Massachusetts is among the states that allow recreational marijuana sales and use.
In 2018, retail sales of marijuana started in the state and this has many people wondering if they can get addicted to weed.1 Our drug and alcohol addiction treatment professionals at Banyan Treatment Center Massachusetts explore the truth about marijuana addiction.
Is Marijuana Addictive?
Yes, you can become addicted to weed. Though it’s not widely discussed, marijuana dependence and addiction are real problems that people can face. When a person is addicted to marijuana, they’re more than likely dependent on the drug. Often, this dependence is physiological, though studies are being conducted to determine physical dependence on marijuana as well.
If you fear that you’re addicted to weed, call our Massachusetts rehab center for the treatment you need to get sober.
Diagnosing Marijuana Addiction
Marijuana use disorder is the clinical diagnostic term used to describe the conditions most people refer to as marijuana addiction. Marijuana dependence and abuse are diagnosed as a marijuana use disorder, which is a growing problem nationwide, with 6.3% of adults facing this problem at some point in their lives. 2
The disorder includes symptoms such as cravings, withdrawals and lack of control. If a person has two of the 11 symptoms in relation to their consumption of pot, then they are struggling with marijuana use disorder. 2
How Does Someone Get Addicted to Weed?
So, how does marijuana use disorder happen? On a chemical level, regular marijuana use causes neurobiological changes in the brain that reinforce cycles of addiction. As with alcohol and other drugs, repeated marijuana use in any form can cause brain changes that reinforce addictive habits and dependence.3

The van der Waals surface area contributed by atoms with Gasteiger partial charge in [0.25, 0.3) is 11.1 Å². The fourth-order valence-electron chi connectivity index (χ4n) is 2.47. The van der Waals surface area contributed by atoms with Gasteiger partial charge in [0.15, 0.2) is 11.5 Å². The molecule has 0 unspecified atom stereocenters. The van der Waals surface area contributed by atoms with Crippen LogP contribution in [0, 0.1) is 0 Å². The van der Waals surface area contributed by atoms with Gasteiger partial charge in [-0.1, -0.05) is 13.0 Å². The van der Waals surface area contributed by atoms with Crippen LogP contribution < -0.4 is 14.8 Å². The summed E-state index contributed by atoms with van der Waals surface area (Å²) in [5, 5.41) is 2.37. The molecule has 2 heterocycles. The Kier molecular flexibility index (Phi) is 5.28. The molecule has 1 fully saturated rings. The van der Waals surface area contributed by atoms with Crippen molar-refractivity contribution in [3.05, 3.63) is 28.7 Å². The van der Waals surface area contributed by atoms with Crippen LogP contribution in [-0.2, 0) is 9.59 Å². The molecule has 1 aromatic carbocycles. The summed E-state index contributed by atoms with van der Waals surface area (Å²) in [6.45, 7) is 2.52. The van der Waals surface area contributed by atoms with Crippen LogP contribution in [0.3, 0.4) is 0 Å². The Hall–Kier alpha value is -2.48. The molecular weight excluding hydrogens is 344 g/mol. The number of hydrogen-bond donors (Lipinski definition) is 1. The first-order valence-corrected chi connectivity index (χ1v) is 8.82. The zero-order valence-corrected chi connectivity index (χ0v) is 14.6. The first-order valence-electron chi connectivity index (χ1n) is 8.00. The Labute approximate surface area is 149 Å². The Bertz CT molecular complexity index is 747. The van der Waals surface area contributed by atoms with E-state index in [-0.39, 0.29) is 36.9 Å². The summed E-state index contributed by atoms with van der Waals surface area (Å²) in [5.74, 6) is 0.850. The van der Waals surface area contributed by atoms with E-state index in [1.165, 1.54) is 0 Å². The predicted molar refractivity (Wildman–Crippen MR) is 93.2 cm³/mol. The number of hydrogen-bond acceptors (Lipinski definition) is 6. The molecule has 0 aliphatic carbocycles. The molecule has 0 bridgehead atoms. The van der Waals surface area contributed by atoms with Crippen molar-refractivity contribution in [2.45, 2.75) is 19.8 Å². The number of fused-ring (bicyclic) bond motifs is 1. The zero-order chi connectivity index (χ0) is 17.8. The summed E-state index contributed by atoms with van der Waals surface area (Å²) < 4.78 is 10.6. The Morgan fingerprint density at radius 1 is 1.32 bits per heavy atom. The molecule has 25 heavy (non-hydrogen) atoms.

In addition to rewiring neurobiological systems, marijuana use can become habitual. You may feel like you can’t function without smoking or ingesting the drug. In this case, you may not be physically addicted, but you’re emotionally and mentally dependent on the drug to get through your day.
Marijuana Addiction Statistics
According to the CDC, 1 in 10 marijuana users will develop marijuana addiction. For those who started using the drug before they turned 18, the chances of becoming addicted are 1 in 6. 4 Additionally, men are twice as likely to struggle with marijuana addiction. 2 As more and more states begin to legalize marijuana, it is likely that cases of marijuana use disorder and addiction will grow.
Marijuana Addiction Self-Assessment
Do you fear that your relationship with marijuana is one of dependence or addiction? Review our marijuana addiction self-assessment below to identify problematic use habits. You may need addiction treatment if you:
- Use marijuana even though it is illegal where you live
- Risk employment or educational opportunities due to marijuana use
- Get into legal trouble from marijuana use
- Choose the drug over friends, family, work, or other responsibilities
- Continue using even when you experience health effects
- Feel anxious or physically sick if you don’t use the drug daily
- Experience withdrawal symptoms
- Constantly focus on getting high or recovering from getting high
- Put yourself or others in danger when under the influence or to get drugs
This weed addiction self-assessment is no substitute for a medical and psychological evaluation. If you are concerned about your cannabis use, contact our team for a true assessment of your condition.
Treating Marijuana Addiction
At Banyan Treatment Centers Massachusetts, we offer addiction treatment programs near Boston to help people get and stay sober. If you’re concerned about your own marijuana use or you fear a loved one may be struggling with dependence and addiction, we are here to help.
Call 888-280-4763 to learn about our detox and addiction treatment programs to beat marijuana addiction.
- Visit Massachusetts – Marijuana in Massachusetts
- NIH – Marijuana use disorder is common and often untreated
- NCBI – Cannabis Addiction and the Brain: a Review
- CDC - Addiction (Marijuana or Cannabis Use Disorder) - CDC